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Old 08-02-2013, 11:30 PM   #1
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Default 12 volt accessory outlets

Don't know if this is the right place, or if should be in General, but I am sure Marco will know!

This somewhat rant, and mostly question, well maybe a bit more rant.

We have an 07 Chevy that has one "accessory" outlet, and one "lighter" outlet. According to the repair manual, the "lighter" one has more power available. The problem is that very few of our accessories will stay in the "lighter" outlet, they just pop right out, especially on a rough road. The "accessory" plug doesn't have the issue. The two 4 outlet accessory plugs we wired into the van at different spots don't have the problem. Soooooo, I bought a two outlet from one adapter to plug into the "accessory" outlet so we can run the TPMS and the navigating laptop at the same time. Computer stays plugged in fine, TPMS plug pops out after a couple of minutes. Move it to one of the 4 plug wired in units and it is fine.

Can't the folks that make these things get together and make something that is as universal as they claim they are? I am getting pretty sick of cutting and splicing different plugs on things to get them stay plugged in.

Anybody else run into this, or is it just a conspiracy to pi$$ me off?
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Old 08-03-2013, 02:11 AM   #2
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Default Re: 12 volt accessory outlets

Moved to General but if someone has fix for this maybe I'll move it back to the Tweaks, Mods & Projects section.
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That is frustrating. I haven't noticed it in my van but I only plug the GPS and backup camera in.

I have a portable 110v to 12v outlet socket in the house that I just tried 3 different 12v plugs with. 2 are fine but the third would fall out with minimal vibration.
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Old 08-03-2013, 02:36 AM   #3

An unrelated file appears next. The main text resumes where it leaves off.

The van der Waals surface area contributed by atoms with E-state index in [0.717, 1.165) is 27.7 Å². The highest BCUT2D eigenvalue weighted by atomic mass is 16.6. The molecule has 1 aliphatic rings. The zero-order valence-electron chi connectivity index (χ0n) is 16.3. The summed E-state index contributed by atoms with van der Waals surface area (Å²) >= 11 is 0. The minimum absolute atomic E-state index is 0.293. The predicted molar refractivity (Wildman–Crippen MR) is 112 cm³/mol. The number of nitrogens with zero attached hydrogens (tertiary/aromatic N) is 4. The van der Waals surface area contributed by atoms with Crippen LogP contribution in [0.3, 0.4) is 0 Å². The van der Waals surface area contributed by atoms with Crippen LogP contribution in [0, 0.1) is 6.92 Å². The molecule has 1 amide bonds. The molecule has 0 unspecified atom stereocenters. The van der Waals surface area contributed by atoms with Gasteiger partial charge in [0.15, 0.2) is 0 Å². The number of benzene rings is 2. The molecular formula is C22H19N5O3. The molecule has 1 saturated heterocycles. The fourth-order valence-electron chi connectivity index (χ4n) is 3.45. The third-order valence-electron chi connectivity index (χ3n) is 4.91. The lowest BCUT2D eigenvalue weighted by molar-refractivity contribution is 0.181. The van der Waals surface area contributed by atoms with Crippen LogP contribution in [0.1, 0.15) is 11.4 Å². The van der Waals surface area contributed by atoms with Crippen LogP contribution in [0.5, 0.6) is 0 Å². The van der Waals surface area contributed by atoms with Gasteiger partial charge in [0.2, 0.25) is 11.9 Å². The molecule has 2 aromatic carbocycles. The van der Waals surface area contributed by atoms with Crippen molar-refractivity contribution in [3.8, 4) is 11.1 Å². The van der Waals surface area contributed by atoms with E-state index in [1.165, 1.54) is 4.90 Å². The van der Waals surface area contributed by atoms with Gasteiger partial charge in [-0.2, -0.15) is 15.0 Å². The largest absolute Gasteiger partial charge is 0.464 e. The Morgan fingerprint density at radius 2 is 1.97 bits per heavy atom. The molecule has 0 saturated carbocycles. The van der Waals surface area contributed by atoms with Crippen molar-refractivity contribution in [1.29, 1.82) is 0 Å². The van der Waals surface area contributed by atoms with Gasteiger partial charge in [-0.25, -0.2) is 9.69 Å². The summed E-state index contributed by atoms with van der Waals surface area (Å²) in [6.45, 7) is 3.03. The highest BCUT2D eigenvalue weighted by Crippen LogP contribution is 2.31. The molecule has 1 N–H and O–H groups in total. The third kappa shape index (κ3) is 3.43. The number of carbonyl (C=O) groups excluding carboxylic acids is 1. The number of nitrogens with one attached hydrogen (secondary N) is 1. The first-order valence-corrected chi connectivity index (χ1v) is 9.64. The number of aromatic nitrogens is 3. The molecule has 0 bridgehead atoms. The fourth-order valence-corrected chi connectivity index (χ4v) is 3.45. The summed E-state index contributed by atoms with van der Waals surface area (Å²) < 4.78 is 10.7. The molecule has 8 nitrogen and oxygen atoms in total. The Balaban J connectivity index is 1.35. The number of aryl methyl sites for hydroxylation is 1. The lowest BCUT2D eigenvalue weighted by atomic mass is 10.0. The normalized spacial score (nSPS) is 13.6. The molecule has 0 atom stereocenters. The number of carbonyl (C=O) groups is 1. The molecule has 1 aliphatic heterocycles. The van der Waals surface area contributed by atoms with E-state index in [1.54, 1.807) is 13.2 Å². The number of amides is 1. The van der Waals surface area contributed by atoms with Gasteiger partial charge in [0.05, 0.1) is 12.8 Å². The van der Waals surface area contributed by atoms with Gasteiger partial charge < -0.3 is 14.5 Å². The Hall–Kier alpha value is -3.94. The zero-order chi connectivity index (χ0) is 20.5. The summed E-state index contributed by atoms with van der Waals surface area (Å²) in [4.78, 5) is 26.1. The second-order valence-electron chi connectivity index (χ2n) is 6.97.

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Default Re: 12 volt accessory outlets

If you don't use the cigarette lighter outlet, why not replace it with an outlet like the accessory one, instead of adding/replacing all of the male plugs you're cutting and splicing on your portable equipment?

I recently added a male plug end to a Yada backup camera to be able to use it in the now obsolete trailer and/or the pickup truck by just plugging into the nearest 12V DC lighter or accessory outlet. Works better than the "hardwired into your backup lights" setup the manufacturer suggests.
I may have to install it in the Roadtrek now, since I don't have any other use for it. How odd to have a backup cam in a 20' vehicle? I may have to add one of those annoying backup warning beepers, too, to complete the set.
If my camera display screen 12V plug keeps falling out of the lighter outlet, I'll let you know. We can both b***h about it, then.
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Old 08-03-2013, 03:37 AM   #4
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Default Re: 12 volt accessory outlets

Quote:
Originally Posted by Mike
If you don't use the cigarette lighter outlet, why not replace it with an outlet like the accessory one, instead of adding/replacing all of the male plugs you're cutting and splicing on your portable equipment?